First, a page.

A Huawei ban on network expansion is intended to protect the German mobile communications infrastructure from Chinese espionage.
The fight against Chinese espionage is on next round. In order to protect the German infrastructure and ensure the country’s IT security, the federal government is considering a ban on Huawei when expanding German mobile networks.
Germany is not the first country to ban Huawei
The USA has been warning of espionage activities through network components from China for years. Great Britain dumped Huawei two years ago. And Canada also recently positioned itself against the use of 5G technology from Huawei and ZTE. Now the German federal government is also considering excluding Chinese network technology from the German infrastructure.
According to a report in the Handelsblatt, the Ministry of the Interior could in future instruct German network operators to remove critical components of Chinese origin and to stop using them. This seems particularly explosive when you consider that in the 4G network, depending on the operator, up to 65% of all components were supplied by Huawei. And not without reason: Huawei is one of the leading manufacturers of network components.
Since the components from different manufacturers are often not compatible with one another, a Huawei ban would mean that several components would have to be replaced at once in many places will. It should be obvious that this is associated with immense costs and further delays the expansion of 5G networks.
Ericsson and Nokia as winners of the debate
While network operators would prefer to continue to source around % of their components from Huawei, the government is pushing for the use of Scandinavian components with the Huawei ban Components from Ericsson or Nokia.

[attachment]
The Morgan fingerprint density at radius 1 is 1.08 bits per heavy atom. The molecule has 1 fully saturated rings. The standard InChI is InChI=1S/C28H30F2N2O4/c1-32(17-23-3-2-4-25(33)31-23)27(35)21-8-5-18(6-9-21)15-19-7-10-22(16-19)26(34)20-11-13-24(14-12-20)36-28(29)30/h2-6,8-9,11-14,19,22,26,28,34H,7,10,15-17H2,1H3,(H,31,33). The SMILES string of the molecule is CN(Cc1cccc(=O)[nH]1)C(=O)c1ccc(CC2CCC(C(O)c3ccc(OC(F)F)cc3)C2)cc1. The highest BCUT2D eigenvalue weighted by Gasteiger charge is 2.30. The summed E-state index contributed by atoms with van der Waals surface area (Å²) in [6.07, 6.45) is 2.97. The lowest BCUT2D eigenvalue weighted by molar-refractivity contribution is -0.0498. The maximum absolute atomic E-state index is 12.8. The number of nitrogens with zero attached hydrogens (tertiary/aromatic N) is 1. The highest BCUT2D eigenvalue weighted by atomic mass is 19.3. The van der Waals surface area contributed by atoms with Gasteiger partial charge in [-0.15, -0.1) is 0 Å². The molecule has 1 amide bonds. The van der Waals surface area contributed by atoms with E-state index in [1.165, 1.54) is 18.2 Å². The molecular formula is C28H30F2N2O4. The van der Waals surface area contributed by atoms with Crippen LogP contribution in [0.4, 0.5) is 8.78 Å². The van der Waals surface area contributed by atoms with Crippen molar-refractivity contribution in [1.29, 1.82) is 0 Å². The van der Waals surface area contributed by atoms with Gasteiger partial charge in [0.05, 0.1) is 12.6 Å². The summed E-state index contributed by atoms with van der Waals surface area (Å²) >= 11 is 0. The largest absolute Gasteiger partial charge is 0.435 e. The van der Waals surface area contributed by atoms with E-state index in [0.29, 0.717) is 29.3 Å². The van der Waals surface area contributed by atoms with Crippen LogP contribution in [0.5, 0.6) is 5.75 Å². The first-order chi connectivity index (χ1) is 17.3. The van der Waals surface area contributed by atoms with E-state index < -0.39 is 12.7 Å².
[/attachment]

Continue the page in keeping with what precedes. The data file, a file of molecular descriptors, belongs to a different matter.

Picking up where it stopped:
Vodafone and Telefónica have already given assurances that only components from Ericsson will be used in their 5G core networks. But that’s not enough for the Ministry of the Interior, since there is no legal distinction between core and access network. And the existing 4G infrastructure also continues to harbor security risks. “All or nothing” thus seems to be the preferred strategy.
Ukraine conflict as a trigger
Reason for the The debate about a Huawei ban seems to be the political situation surrounding gas supplies from Russia. Germany’s dependence on Russian gas and the resulting energy crisis has prompted the federal government to rethink. Their goal is now to generally reduce dependencies on dictatorial regimes.
Konstantin von Notz (Die Grünen), chairman of the secret service committee of the Bundestag, is of the opinion that “Neither Europe nor Germany can avoid becoming more independent, self-sufficient and sovereign – also in the area of IT infrastructure.”